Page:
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Draghi touch is golden for stocks as Europe gets US$11 billion
[LONDON] Why buy European stocks? For Kerry Craig, the answer is, why not?
Mr Craig, a global strategist at JPMorgan Asset Management in London, says European shares look like a bargain next to bonds. Corporate profits are picking up, while yields - already negative in some countries - can scarcely go lower. Plus, investors' worst fears about Greece and Ukraine have receded.
"A lot of the negative stuff that was supposed to blow up in the past month didn't," Mr Craig says. "We're getting to the point where even a bond guy will tell you to buy stocks." His view is ratified by what's known as the Fed model, a valuation metric that compares the equity market's earnings yield to the rate on government bonds. While the measure isn't unanimously embraced, if you use it, European stocks have never looked like a better buy. That's even after the Euro Stoxx 50 Index jumped 14 per cent in 2015, its best start to a year ever.
Estimated profits as a proportion of share prices in the Euro Stoxx 50 come out to 6.4 per cent, 11 times more than government-debt rates as measured by the Bloomberg Eurozone Sovereign Bond Index. The earnings yield reached a 16-month high of 7.9 per cent in January.
Investors poured US$11 billion into European share funds in the two weeks through Feb 25, including the biggest weekly inflow on record, while withdrawing US$315 million from government debt, according to a Bank of America Corp. report citing EPFR Global data. Fredrik Nerbrand, global head of asset allocation at HSBC Holdings, boosted his European-equity position in January and cut German bunds.
"That was partly because of valuations, but also because we're starting to see evidence of a turnaround in Europe," Mr Nerbrand said by phone from London. "You want to be an owner of European risk, especially after the pro-cyclical ECB move." After the US experiment with quantitative easing, the Standard & Poor's 500 Index more than tripled, reaching a record last week, and company earnings doubled. The prospects of increased stimulus from Mario Draghi's ECB spurred a 25 per cent rally in the Euro Stoxx 50 since October as bond yields across Germany, Finland, France and the Netherlands turned negative.
The Euro Stoxx 50 lost 0.2 per cent at the close on Monday.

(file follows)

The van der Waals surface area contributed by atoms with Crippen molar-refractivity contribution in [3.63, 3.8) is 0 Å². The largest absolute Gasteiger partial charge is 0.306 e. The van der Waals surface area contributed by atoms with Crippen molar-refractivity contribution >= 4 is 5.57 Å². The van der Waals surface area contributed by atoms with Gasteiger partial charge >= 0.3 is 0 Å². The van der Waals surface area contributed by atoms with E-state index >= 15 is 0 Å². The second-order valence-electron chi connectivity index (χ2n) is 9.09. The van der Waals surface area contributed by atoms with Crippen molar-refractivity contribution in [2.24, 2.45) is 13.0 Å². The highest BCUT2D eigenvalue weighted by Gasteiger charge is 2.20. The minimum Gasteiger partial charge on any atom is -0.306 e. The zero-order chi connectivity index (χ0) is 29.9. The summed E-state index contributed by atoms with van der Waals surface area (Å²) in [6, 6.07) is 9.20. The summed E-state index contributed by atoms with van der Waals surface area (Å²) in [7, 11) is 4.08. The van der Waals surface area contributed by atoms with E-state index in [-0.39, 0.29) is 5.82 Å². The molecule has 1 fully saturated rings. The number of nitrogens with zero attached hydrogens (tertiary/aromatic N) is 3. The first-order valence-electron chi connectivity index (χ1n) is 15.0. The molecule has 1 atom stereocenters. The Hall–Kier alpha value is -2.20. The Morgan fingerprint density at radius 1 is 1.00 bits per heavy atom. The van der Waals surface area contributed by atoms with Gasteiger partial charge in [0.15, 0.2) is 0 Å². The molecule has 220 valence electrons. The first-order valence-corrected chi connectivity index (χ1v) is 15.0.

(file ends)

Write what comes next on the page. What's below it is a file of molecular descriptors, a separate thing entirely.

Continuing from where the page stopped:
Even with the index of European shares at an almost seven- year high, some equities look cheap. Deutsche Bank AG and Societe Generale SA have both jumped 18 per cent in 2015 while their valuations of around 10 times projected earnings are at least 9 percent away from their 2014 peaks. Following a 42 per cent rally in 2015, Renault SA's 9.4 multiple is still below the average for European carmakers.
"The game is going to be which company generates the best profits, because I want to be where the earnings growth will give me the biggest return," said William Hobbs, head of equity strategy at Barclays's wealth-management unit in London. "It's going to be a tricky time for fixed-income markets, and equities are still where your bread is best buttered." Speculation Draghi's policies will help improve economic growth as the euro weakens has helped boost bets corporate earnings will increase. Profit at Stoxx Europe 600 Index companies will rise 7.3 per cent this year, according to the average analyst estimate compiled by Bloomberg. That's more than triple the projected increase for S&P 500 members.
The Fed model for gauging relative value between stocks and bonds was derived by US economist Edward Yardeni from a July 1997 report by the central bank. Critics have contended the technique doesn't work because inflation affects stock valuations and interest rates differently.
"The Fed model misses all sorts of things," said Ros Price, the chief investment strategist at Seven Investment Management in London. "What if equities are wrong and bonds are right?" she said. "Company earnings won't be as exciting in a deflationary environment. Labor costs won't drop as fast, and profit margins will get squeezed." The bond market is starting to shrug off the threat of deflation. Pacific Investment Management, Natixis SA and Invesco are buying bonds that protect against rising prices.
Allocations among fund firms to European equities are at the highest level since May 2007, and 77 per cent of investors project stronger profit growth in the next year, according to a Bank of America Feb 17 fund-manager survey.
Analysts who raised earnings estimates for European companies exceeded those cutting them last month. With economic data topping forecasts by the most in almost two years, the risk of recession has dropped to 15 per cent from 20 per cent in January, according to a Bloomberg survey of economists.
"There's no alternative but to stick with stocks," said Luca Paolini, Pictet Asset Management's chief strategist in London. "Stocks are still the cheapest asset class you can find in Europe. With earnings improving, there's not much that can stop European equities from having a very decent year."